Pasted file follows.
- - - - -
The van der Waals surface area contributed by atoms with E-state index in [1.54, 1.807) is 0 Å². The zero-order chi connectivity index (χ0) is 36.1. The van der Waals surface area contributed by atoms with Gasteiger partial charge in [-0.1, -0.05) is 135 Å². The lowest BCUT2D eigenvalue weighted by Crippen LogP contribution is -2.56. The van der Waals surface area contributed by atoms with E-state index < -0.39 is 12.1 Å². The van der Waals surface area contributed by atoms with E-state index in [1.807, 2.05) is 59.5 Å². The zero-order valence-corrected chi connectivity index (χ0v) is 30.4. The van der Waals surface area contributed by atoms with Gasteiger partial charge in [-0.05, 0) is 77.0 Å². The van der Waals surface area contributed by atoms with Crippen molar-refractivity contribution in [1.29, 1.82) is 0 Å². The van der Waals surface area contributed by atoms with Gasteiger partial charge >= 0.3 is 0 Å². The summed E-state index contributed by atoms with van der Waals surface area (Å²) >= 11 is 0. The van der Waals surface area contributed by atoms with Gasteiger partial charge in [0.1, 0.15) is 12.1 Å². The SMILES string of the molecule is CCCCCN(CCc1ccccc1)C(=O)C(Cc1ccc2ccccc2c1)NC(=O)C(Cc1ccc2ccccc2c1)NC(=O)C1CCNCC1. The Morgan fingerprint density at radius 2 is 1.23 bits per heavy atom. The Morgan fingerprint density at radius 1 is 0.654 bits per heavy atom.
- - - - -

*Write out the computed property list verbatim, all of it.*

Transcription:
The van der Waals surface area contributed by atoms with E-state index in [1.54, 1.807) is 0 Å². The zero-order chi connectivity index (χ0) is 36.1. The van der Waals surface area contributed by atoms with Gasteiger partial charge in [-0.1, -0.05) is 135 Å². The lowest BCUT2D eigenvalue weighted by Crippen LogP contribution is -2.56. The van der Waals surface area contributed by atoms with E-state index < -0.39 is 12.1 Å². The van der Waals surface area contributed by atoms with E-state index in [1.807, 2.05) is 59.5 Å². The zero-order valence-corrected chi connectivity index (χ0v) is 30.4. The van der Waals surface area contributed by atoms with Gasteiger partial charge in [-0.05, 0) is 77.0 Å². The van der Waals surface area contributed by atoms with Crippen molar-refractivity contribution in [1.29, 1.82) is 0 Å². The van der Waals surface area contributed by atoms with Gasteiger partial charge >= 0.3 is 0 Å². The summed E-state index contributed by atoms with van der Waals surface area (Å²) >= 11 is 0. The van der Waals surface area contributed by atoms with Gasteiger partial charge in [0.1, 0.15) is 12.1 Å². The SMILES string of the molecule is CCCCCN(CCc1ccccc1)C(=O)C(Cc1ccc2ccccc2c1)NC(=O)C(Cc1ccc2ccccc2c1)NC(=O)C1CCNCC1. The Morgan fingerprint density at radius 2 is 1.23 bits per heavy atom. The Morgan fingerprint density at radius 1 is 0.654 bits per heavy atom.